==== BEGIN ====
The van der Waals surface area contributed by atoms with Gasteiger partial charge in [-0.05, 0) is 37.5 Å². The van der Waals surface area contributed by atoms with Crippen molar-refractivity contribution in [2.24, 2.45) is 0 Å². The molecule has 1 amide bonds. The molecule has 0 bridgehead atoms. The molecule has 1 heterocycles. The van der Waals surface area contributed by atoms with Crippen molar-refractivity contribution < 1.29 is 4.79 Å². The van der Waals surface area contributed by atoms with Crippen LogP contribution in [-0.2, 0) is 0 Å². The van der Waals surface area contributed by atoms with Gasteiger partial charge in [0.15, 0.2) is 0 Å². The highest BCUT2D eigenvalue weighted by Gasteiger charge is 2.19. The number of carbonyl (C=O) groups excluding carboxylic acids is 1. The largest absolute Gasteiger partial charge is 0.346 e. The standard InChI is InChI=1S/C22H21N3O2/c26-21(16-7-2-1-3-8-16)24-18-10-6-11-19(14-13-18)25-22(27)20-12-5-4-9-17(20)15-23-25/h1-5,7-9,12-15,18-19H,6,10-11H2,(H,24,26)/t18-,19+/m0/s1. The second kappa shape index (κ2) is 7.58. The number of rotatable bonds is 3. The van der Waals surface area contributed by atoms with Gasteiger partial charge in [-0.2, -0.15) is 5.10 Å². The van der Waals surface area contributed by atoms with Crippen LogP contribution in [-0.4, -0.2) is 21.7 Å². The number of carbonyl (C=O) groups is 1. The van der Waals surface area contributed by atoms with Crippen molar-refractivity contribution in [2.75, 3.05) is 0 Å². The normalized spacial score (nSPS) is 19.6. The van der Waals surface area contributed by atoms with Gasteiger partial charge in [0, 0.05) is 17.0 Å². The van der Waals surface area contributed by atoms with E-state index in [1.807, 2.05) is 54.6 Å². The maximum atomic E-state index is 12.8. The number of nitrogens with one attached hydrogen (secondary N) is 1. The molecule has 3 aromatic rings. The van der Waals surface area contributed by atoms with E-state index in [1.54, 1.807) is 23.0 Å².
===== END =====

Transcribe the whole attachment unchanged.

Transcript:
The van der Waals surface area contributed by atoms with Gasteiger partial charge in [-0.05, 0) is 37.5 Å². The van der Waals surface area contributed by atoms with Crippen molar-refractivity contribution in [2.24, 2.45) is 0 Å². The molecule has 1 amide bonds. The molecule has 0 bridgehead atoms. The molecule has 1 heterocycles. The van der Waals surface area contributed by atoms with Crippen molar-refractivity contribution < 1.29 is 4.79 Å². The van der Waals surface area contributed by atoms with Crippen LogP contribution in [-0.2, 0) is 0 Å². The van der Waals surface area contributed by atoms with Gasteiger partial charge in [0.15, 0.2) is 0 Å². The highest BCUT2D eigenvalue weighted by Gasteiger charge is 2.19. The number of carbonyl (C=O) groups excluding carboxylic acids is 1. The largest absolute Gasteiger partial charge is 0.346 e. The standard InChI is InChI=1S/C22H21N3O2/c26-21(16-7-2-1-3-8-16)24-18-10-6-11-19(14-13-18)25-22(27)20-12-5-4-9-17(20)15-23-25/h1-5,7-9,12-15,18-19H,6,10-11H2,(H,24,26)/t18-,19+/m0/s1. The second kappa shape index (κ2) is 7.58. The number of rotatable bonds is 3. The van der Waals surface area contributed by atoms with Gasteiger partial charge in [-0.2, -0.15) is 5.10 Å². The van der Waals surface area contributed by atoms with Crippen LogP contribution in [-0.4, -0.2) is 21.7 Å². The number of carbonyl (C=O) groups is 1. The van der Waals surface area contributed by atoms with Crippen molar-refractivity contribution in [2.75, 3.05) is 0 Å². The normalized spacial score (nSPS) is 19.6. The van der Waals surface area contributed by atoms with Gasteiger partial charge in [0, 0.05) is 17.0 Å². The van der Waals surface area contributed by atoms with E-state index in [1.807, 2.05) is 54.6 Å². The maximum atomic E-state index is 12.8. The number of nitrogens with one attached hydrogen (secondary N) is 1. The molecule has 3 aromatic rings. The van der Waals surface area contributed by atoms with E-state index in [1.54, 1.807) is 23.0 Å².